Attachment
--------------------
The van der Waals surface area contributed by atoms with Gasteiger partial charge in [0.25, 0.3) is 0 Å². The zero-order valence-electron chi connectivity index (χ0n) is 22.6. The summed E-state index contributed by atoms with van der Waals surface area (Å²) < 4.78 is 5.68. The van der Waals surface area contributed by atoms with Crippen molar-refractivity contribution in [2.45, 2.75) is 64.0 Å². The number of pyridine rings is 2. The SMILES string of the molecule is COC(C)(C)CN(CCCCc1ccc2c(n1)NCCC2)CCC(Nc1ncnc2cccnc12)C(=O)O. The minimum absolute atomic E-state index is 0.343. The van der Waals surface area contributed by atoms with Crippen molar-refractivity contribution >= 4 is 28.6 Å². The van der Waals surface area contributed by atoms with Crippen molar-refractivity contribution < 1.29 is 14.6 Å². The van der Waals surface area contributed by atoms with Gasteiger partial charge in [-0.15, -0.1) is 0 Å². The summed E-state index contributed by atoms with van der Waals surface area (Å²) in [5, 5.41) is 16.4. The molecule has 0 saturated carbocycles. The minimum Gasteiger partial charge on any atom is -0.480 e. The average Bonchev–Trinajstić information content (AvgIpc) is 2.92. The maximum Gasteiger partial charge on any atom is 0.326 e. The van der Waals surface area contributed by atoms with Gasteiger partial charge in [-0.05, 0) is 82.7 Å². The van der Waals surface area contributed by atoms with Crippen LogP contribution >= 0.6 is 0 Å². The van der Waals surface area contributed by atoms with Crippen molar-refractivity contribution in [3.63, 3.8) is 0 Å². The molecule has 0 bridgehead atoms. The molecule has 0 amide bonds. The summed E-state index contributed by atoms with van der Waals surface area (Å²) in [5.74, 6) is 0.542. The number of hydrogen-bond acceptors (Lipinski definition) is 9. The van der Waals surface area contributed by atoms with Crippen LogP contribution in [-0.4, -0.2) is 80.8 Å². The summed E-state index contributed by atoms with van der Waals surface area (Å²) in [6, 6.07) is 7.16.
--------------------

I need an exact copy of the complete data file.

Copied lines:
The van der Waals surface area contributed by atoms with Gasteiger partial charge in [0.25, 0.3) is 0 Å². The zero-order valence-electron chi connectivity index (χ0n) is 22.6. The summed E-state index contributed by atoms with van der Waals surface area (Å²) < 4.78 is 5.68. The van der Waals surface area contributed by atoms with Crippen molar-refractivity contribution in [2.45, 2.75) is 64.0 Å². The number of pyridine rings is 2. The SMILES string of the molecule is COC(C)(C)CN(CCCCc1ccc2c(n1)NCCC2)CCC(Nc1ncnc2cccnc12)C(=O)O. The minimum absolute atomic E-state index is 0.343. The van der Waals surface area contributed by atoms with Crippen molar-refractivity contribution >= 4 is 28.6 Å². The van der Waals surface area contributed by atoms with Crippen molar-refractivity contribution < 1.29 is 14.6 Å². The van der Waals surface area contributed by atoms with Gasteiger partial charge in [-0.15, -0.1) is 0 Å². The summed E-state index contributed by atoms with van der Waals surface area (Å²) in [5, 5.41) is 16.4. The molecule has 0 saturated carbocycles. The minimum Gasteiger partial charge on any atom is -0.480 e. The average Bonchev–Trinajstić information content (AvgIpc) is 2.92. The maximum Gasteiger partial charge on any atom is 0.326 e. The van der Waals surface area contributed by atoms with Gasteiger partial charge in [-0.05, 0) is 82.7 Å². The van der Waals surface area contributed by atoms with Crippen LogP contribution >= 0.6 is 0 Å². The van der Waals surface area contributed by atoms with Crippen molar-refractivity contribution in [3.63, 3.8) is 0 Å². The molecule has 0 bridgehead atoms. The molecule has 0 amide bonds. The summed E-state index contributed by atoms with van der Waals surface area (Å²) in [5.74, 6) is 0.542. The number of hydrogen-bond acceptors (Lipinski definition) is 9. The van der Waals surface area contributed by atoms with Crippen LogP contribution in [-0.4, -0.2) is 80.8 Å². The summed E-state index contributed by atoms with van der Waals surface area (Å²) in [6, 6.07) is 7.16.